Children with cerebral palsy (CP) have significant decrease linear growth rate and low bone mineral density (BMD). This study is to evaluate BMD in children with CP and its relation to the levels of insulin-like growth factor-1 (IGF-1). This cross-sectional study was carried out on 58 children suffering from spastic CP with the age range 4-12 years compared to 19 controls. All assessed by dual energy x-ray absorptiometry (DXA) to measure BMD, serum level of IGF-1, and serum vitamin D. The patients were classified according to their GMFCS. Fractures were reported in seven (12.1%) of cases. Our study demonstrated that, IGF-1 level and BMD decrease in correlation with the severity of CP. IGF-1correlates positively with serum vitamin D, BMI, and BMD. CP children with severe GMFCS level or who use anticonvulsive drugs are at a high risk for low BMD and low levels of IGF-1. Both BMD and IGF-1 were significantly in low children with spastic CP; IGF-1 negatively correlates with the severity of osteopenia in children with spastic. Children with CP who are not independently ambulant or with severe GMFCS level or who use anticonvulsive drugs are at a high risk for developing low BMD.

  9. A quantitative assay measuring the function of lipase maturation factor 1

    Yin, Fen; Doolittle, Mark H.; Péterfy, Miklós

    2009-01-01

    Newly synthesized lipoprotein lipase (LPL) and related members of the lipase gene family require an endoplasmic reticulum maturation factor for attainment of enzyme activity. This factor has been identified as lipase maturation factor 1 (Lmf1), and mutations affecting its function and/or expression result in combined lipase deficiency (cld) and hypertriglyceridemia. To assess the functional impact of Lmf1 sequence variations, both naturally occurring and induced, we report the development of a cell-based assay using LPL activity as a quantitative reporter of Lmf1 function. The assay uses a cell line homozygous for the cld mutation, which renders endogenous Lmf1 nonfunctional. LPL transfected into the mutant cld cell line fails to attain activity; however, cotransfection of LPL with wild-type Lmf1 restores its ability to support normal lipase maturation. In this report, we describe optimized conditions that ensure the detection of a complete range of Lmf1 function (full, partial, or complete loss of function) using LPL activity as the quantitative reporter. To illustrate the dynamic range of the assay, we tested several novel mutations in mouse Lmf1. Our results demonstrate the ability of the assay to detect and analyze Lmf1 mutations having a wide range of effects on Lmf1 function and protein expression. PMID:19471043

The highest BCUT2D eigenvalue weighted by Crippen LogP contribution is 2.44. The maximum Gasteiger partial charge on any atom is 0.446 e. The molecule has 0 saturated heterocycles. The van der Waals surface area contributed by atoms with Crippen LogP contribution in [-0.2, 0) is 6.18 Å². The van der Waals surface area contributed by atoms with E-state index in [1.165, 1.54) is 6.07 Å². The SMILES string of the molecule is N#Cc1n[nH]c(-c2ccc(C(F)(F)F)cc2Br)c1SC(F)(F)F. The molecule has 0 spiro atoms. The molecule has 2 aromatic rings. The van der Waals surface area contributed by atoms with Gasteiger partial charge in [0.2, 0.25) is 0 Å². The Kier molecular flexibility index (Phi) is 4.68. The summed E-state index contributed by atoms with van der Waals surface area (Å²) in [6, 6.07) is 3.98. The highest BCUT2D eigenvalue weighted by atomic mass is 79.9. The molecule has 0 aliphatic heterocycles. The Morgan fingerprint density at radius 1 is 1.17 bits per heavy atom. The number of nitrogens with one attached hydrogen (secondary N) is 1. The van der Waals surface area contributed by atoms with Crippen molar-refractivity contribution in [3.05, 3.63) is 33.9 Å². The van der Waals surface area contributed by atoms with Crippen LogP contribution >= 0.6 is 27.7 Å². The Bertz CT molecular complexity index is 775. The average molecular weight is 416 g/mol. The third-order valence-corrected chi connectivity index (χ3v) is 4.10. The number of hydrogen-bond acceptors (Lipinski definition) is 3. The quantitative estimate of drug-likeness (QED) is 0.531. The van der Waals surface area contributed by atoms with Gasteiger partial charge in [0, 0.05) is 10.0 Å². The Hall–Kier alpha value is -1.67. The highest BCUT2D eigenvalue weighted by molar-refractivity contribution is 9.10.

10. Decay-accelerating factor 1 deficiency exacerbates Trypanosoma cruzi-induced murine chronic myositis.

    Solana, María E; Ferrer, María F; Novoa, María Mercedes; Song, Wen-Chao; Gómez, Ricardo M

    2012-10-01

    Murine infection with Trypanosoma cruzi (Tc) has been used to study the role of T-cells in the pathogenesis of human inflammatory idiopathic myositis. Absence of decay-accelerating factor 1 (Daf1) has been shown to enhance murine T-cell responses and autoimmunity. To determine whether Daf1 deficiency can exacerbate Tc-induced myositis, C57BL/6 DAF(+/+) and DAF(-/-) mice were inoculated with 5 × 10(4) trypomastigotes, and their morbidity, parasitemia, parasite burden, histopathology, and T-cell expansion were studied in the acute and chronic stages. DAF(-/-) mice had lower parasitemia and parasite burden but higher morbidity, muscle histopathology, and increased number of CD44(+) (activated/memory phenotype) splenic CD4(+) and CD8(+) T-cells. An enhanced CD8(+) T-cell immune-specific response may explain the lower parasitemia and parasite burden levels and the increase in histopathological lesions. We propose that Tc-inoculated DAF(-/-) mice are a useful model to study T-cell mediated immunity in skeletal muscle tissues. Copyright © 2012 Wiley Periodicals, Inc.

  11. Nuclear factor 1 regulates adipose tissue-specific expression in the mouse GLUT4 gene

    Miura, Shinji; Tsunoda, Nobuyo; Ikeda, Shinobu; Kai, Yuko; Cooke, David W.; Lane, M. Daniel; Ezaki, Osamu

    2004-01-01

    Previous studies demonstrated that an adipose tissue-specific element(s) (ASE) of the murine GLUT4 gene is located between -551 and -506 in the 5'-flanking sequence and that a high-fat responsive element(s) for down-regulation of the GLUT4 gene is located between bases -701 and -552. A binding site for nuclear factor 1 (NF1), that mediates insulin and cAMP-induced repression of GLUT4 in 3T3-L1 adipocytes is located between bases -700 and -688. To examine the role of NF1 in the regulation of GLUT4 gene expression in white adipose tissues (WAT) in vivo, we created two types of transgenic mice harboring mutated either 5' or 3' half-site of NF1-binding sites in GLUT4 minigene constructs. In both cases, the GLUT4 minigene was not expressed in WAT, while expression was maintained in brown adipose tissue, skeletal muscle, and heart. This was an unexpected finding, since a -551 GLUT4 minigene that did not have the NF1-binding site was expressed in WAT. We propose a model that explains the requirement for both the ASE and the NF1-binding site for expression of GLUT4 in WAT

  12. Zyxin regulates migration of renal epithelial cells through activation of hepatocyte nuclear factor-1β.